Winter Olympian/Australian Survivor Contestant
From a very young age Lydia’s goal was to win an Olympic Gold medal the only problem she faced was that she didn’t know what sport she wanted to do it in. At first she looked to gymnastics but, with opportunities missed, it was not meant to be and injury forced her into retirement at the age of 16. It was only when she heard of a unique program in Australia that was transforming ex-gymnasts into aerial skiers that she turned her attention to the snow. She had never skied before, but her passion for competition and burning desire to be an Olympic Champion was enough to overcome any obstacle that stood in her way.
In less than two years, Lydia was competing in the finals of the Salt Lake City Olympics in 2002, where she finished 8th. The following year in 2003, she was already ranked second in the world, which she backed up for another three years with multiple World Cup wins and podium finishes. Her rise to the top ranks was the most rapid in the sports history. In a way it was her over ambition and impatient nature that was keeping her from the elusive #1 spot.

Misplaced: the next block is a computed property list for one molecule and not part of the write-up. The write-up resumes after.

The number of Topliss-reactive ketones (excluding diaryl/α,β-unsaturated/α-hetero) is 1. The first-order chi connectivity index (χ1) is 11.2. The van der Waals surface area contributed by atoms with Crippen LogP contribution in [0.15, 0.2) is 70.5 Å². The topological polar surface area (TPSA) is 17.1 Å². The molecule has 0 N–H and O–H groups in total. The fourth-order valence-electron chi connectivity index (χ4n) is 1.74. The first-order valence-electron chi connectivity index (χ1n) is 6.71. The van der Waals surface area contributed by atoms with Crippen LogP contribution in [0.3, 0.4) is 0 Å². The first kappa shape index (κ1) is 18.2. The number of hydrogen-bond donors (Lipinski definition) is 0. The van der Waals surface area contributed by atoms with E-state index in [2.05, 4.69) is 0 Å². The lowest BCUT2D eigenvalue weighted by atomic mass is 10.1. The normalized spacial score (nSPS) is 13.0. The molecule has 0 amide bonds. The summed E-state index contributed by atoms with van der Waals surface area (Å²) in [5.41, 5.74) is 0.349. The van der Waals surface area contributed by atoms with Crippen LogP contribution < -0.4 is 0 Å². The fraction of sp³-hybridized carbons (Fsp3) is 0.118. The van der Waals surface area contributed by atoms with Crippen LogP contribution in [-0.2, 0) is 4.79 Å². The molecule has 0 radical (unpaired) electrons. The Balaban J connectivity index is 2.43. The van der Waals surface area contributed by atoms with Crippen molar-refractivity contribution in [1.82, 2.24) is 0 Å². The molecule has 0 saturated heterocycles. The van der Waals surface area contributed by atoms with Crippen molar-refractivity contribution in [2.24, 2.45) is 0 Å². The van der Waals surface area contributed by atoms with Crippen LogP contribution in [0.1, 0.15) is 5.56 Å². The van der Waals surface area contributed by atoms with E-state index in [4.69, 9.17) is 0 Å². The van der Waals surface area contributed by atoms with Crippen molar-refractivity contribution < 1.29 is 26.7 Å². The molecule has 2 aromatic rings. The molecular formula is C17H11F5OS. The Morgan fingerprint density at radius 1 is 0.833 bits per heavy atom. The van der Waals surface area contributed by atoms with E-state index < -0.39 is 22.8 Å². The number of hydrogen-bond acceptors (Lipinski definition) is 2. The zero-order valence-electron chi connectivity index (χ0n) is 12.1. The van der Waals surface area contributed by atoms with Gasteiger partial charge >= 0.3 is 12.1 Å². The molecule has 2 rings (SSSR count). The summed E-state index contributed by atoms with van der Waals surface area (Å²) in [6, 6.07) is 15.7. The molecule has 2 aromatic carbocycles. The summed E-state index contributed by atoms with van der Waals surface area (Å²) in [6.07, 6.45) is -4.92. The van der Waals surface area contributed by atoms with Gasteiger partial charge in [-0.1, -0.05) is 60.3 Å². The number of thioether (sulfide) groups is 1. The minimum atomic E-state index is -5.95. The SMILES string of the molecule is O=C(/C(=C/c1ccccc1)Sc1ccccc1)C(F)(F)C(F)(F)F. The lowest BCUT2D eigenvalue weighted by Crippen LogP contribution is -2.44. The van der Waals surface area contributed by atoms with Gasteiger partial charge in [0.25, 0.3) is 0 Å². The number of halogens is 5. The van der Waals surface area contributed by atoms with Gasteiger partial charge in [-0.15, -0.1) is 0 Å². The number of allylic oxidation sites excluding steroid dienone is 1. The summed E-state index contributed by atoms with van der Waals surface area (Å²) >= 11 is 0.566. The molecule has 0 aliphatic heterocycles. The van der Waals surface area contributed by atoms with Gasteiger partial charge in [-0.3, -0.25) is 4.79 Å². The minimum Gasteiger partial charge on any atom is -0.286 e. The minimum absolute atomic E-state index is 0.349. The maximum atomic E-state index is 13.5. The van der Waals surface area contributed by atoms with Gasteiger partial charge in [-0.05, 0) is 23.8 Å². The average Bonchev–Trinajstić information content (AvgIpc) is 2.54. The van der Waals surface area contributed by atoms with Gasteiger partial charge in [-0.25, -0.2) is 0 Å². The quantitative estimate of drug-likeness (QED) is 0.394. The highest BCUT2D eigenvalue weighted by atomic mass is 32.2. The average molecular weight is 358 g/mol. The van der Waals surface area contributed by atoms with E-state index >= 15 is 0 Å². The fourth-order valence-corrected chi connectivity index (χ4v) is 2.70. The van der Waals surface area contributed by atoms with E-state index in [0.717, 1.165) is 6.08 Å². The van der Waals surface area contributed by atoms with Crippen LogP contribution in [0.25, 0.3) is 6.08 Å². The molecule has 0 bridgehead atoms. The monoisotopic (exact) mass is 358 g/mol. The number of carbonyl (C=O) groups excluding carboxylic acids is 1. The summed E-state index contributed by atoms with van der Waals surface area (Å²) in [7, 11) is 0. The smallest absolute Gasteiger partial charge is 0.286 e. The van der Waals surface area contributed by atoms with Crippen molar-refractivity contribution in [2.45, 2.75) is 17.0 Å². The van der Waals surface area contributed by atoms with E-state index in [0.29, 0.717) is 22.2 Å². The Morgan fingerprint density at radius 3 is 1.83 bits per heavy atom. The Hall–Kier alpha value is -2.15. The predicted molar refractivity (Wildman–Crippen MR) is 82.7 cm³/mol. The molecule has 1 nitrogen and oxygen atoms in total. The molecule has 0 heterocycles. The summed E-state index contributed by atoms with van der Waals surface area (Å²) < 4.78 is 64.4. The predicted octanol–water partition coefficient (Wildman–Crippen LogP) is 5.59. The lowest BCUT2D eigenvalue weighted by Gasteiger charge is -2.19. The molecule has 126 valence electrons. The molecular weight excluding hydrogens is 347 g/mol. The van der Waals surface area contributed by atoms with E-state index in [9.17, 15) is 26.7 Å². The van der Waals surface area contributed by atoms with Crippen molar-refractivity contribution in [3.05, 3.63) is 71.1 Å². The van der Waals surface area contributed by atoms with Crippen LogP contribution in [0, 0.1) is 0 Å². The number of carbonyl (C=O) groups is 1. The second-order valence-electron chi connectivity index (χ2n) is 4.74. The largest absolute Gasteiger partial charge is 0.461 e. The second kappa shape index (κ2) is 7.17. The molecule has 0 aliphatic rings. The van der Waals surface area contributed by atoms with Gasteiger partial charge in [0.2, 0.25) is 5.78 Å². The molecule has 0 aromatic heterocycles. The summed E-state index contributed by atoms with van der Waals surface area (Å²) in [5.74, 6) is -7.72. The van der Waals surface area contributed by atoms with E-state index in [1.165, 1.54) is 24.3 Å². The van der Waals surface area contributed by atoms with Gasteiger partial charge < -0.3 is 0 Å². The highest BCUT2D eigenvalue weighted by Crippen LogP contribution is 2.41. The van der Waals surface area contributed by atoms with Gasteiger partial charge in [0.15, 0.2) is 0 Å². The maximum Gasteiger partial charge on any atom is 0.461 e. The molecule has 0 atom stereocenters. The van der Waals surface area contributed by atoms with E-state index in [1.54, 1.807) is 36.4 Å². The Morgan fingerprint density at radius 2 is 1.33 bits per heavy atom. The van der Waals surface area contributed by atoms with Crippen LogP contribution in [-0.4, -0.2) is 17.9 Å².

One month before the Vancouver Olympics she scored a 220.91 executing a new jump that no woman had ever completed before. That year in Vancouver Lassila achieved her childhood dream and won the Olympic Gold medal in the highest scoring final of all time and became world number one. Lydia’s gold medal was her most prized possession but only up until Mother’s Day 2011, when her son Kai was introduced to the world.
In 2016 the movie-length documentary The Will To Fly was released which records Lydia’s life It was released to critical acclaim.